Krithika Varagur is an American writer and journalist, generally based in Indonesia. Her work has appeared in The Atlantic, The Guardian, The New York Times, and The New Republic, among other publications. (May 2018)
“In so many ways, Native people are like the canary in the coal mine,” said Dr. Joe Hobot, president of the American Indian Opportunities Industrialization Center in Minneapolis. A catalog of social ills, he said, from the opioid crisis to police brutality, acutely affect Native people, but these are often overlooked until it’s no longer “just” a Native issue. “In part, it’s because we are such a numerically small community, but I also think part of it is a sense of defeatism.”
Art Knight’s “number one priority” when he was appointed as deputy chief in 2017 was improving the force’s diversity, which he labeled “atrocious.” Despite modest increases in the nonwhite police numbers since Knight started his career there, the Minneapolis force still heavily over-polices black people, who are about nine times more likely than white people to be arrested for low-level offenses. If abolition becomes the order of the day, it will doubtless make all these efforts at internal reform look quaint, if not feeble. But whether abolitionist or reformist, all efforts to overhaul the MPD face one formidable foe: the extremely strong police union.
Lena K. Gardner, a co-founder of the Black Visions Collective, found her early engagements with city politicians, including her councilman, Jacob Frey, who is now the city’s beleaguered mayor, were deeply frustrating. “I called it ‘the Wall of No,’” she recalled, of their categorical resistance to reforms. “They were so constrained by ideas of scarcity, of what’s possible, that they failed to realize how bad the police really were,” she said. “So it’s mind-boggling to hear the same city council leaders saying that the things that were ‘impossible’ four years ago are now possible.”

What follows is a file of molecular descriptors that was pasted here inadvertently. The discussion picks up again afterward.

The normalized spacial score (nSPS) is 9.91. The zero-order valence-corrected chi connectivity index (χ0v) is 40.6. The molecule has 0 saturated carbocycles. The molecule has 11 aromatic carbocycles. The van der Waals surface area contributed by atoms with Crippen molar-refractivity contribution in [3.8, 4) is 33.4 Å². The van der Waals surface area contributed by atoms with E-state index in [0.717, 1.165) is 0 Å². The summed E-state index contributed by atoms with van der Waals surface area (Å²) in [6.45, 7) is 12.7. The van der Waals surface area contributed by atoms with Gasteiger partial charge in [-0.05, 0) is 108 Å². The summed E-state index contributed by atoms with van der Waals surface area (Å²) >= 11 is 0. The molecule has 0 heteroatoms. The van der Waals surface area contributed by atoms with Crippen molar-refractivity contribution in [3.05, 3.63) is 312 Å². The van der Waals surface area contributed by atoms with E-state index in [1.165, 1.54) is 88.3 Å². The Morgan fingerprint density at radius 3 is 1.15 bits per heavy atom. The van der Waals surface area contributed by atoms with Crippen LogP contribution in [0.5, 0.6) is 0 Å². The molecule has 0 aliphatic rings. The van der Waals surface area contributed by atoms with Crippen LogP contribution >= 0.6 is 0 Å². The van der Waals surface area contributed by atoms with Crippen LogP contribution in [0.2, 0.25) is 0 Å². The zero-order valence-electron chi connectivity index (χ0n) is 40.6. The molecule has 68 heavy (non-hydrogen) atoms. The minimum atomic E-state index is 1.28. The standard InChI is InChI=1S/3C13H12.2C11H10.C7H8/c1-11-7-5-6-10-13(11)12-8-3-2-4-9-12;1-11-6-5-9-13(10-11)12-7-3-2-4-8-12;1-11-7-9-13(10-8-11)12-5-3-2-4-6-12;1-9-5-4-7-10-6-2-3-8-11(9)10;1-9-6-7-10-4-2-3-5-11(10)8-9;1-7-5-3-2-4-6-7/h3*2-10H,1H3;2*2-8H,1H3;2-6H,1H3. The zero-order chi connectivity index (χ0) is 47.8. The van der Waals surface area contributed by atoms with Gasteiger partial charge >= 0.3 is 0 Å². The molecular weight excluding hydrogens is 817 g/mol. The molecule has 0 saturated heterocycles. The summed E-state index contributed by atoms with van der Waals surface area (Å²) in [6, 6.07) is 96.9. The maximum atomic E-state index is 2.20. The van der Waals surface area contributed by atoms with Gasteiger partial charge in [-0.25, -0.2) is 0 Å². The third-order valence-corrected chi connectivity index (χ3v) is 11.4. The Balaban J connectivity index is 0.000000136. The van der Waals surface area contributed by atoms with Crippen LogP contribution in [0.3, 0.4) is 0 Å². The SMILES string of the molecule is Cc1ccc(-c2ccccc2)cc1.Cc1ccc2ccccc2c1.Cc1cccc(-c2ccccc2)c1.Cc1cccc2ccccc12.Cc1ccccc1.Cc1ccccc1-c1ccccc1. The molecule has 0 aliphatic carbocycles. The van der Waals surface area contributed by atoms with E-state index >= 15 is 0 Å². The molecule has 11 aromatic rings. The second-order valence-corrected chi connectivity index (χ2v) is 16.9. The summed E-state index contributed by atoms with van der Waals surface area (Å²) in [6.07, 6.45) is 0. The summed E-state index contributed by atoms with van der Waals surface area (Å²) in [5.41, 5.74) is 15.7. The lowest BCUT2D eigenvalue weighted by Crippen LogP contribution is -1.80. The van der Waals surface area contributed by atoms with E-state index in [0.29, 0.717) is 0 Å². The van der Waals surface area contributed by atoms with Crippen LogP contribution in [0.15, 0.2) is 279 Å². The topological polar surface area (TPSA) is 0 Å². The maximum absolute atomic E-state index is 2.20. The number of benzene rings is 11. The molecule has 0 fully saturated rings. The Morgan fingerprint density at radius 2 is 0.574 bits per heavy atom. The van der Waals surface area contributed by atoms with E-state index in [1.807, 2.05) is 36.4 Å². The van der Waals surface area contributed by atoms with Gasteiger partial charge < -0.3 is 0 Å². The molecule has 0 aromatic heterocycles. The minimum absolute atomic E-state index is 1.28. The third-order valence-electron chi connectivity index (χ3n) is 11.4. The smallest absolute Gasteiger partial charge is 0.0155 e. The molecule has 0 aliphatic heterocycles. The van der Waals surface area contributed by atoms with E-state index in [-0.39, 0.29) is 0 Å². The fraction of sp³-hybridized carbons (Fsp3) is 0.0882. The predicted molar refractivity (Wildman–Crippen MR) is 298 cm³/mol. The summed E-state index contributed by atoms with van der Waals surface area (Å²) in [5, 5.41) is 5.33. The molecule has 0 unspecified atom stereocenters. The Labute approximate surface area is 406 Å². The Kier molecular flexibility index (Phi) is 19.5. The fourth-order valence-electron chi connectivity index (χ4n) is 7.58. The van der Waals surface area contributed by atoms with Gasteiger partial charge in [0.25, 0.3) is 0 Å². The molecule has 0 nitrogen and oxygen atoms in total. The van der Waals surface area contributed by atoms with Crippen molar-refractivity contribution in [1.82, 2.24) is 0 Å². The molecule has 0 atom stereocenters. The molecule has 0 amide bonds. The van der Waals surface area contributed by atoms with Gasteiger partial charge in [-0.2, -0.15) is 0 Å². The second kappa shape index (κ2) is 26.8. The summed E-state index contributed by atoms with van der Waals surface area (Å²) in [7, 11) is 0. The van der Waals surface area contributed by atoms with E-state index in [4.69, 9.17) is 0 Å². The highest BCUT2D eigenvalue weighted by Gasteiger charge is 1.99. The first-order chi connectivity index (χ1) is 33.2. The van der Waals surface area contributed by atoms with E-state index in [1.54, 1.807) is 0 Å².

Elections in Indonesia are billed as Pesta Demokrasi, or Democracy Festival. It seemed fitting that in this election’s logistical tour de force, the politician who most exemplifies technocratic competence and moderate rhetoric—Joko Widodo, the incumbent widely known as “Jokowi”—came out on top once again. But in his re-election campaign, he did little to placate disappointed progressive supporters who had hoped for advances in human rights during his 2014 campaign. There has still been no truth and reconciliation process over the mass killings of 1965, nor any accountability for the security forces’ shooting thousands in 1998 during protests that led to the departure of the dictator Suharto. Even two decades later, none of this is far beneath the surface of Indonesian politics.
Today, the “American interest” in Bosnia is extremely murky. It’s not simply that the US has taken a back seat in the Balkans, as it did during the Obama administration, but that Trump, who once brought Bannon into the spotlight, may tacitly approve of Bannon’s European antics, despite their alleged falling-out. Trump, after all, is also fond of nationalist leaders and is hostile to the EU. Bosnia’s eighth postwar general election is scheduled for October 7, and the foreign influence of the aforementioned Americans and an ascendant Russia may tip the volatile state away from the liberal international order to which it was conditionally admitted after the war.
Mahathir Mohamad’s campaign promise was to obtain a pardon from prison for Anwar Ibrahim, the former deputy whom he, Mahathir, had once seen jailed, if his electoral alliance with Anwar’s wife won in this month’s general election. This unlikely-seeming team of former rivals buried their differences in the single-minded hope of ousting the spectacularly corrupt administration of Malaysia’s most recent prime minister, Najib Razak. Their success was stunning, but no one knew what would happen once Najib’s re-election bid was rejected. After all, Malaysia had never before seen a democratic transfer of power.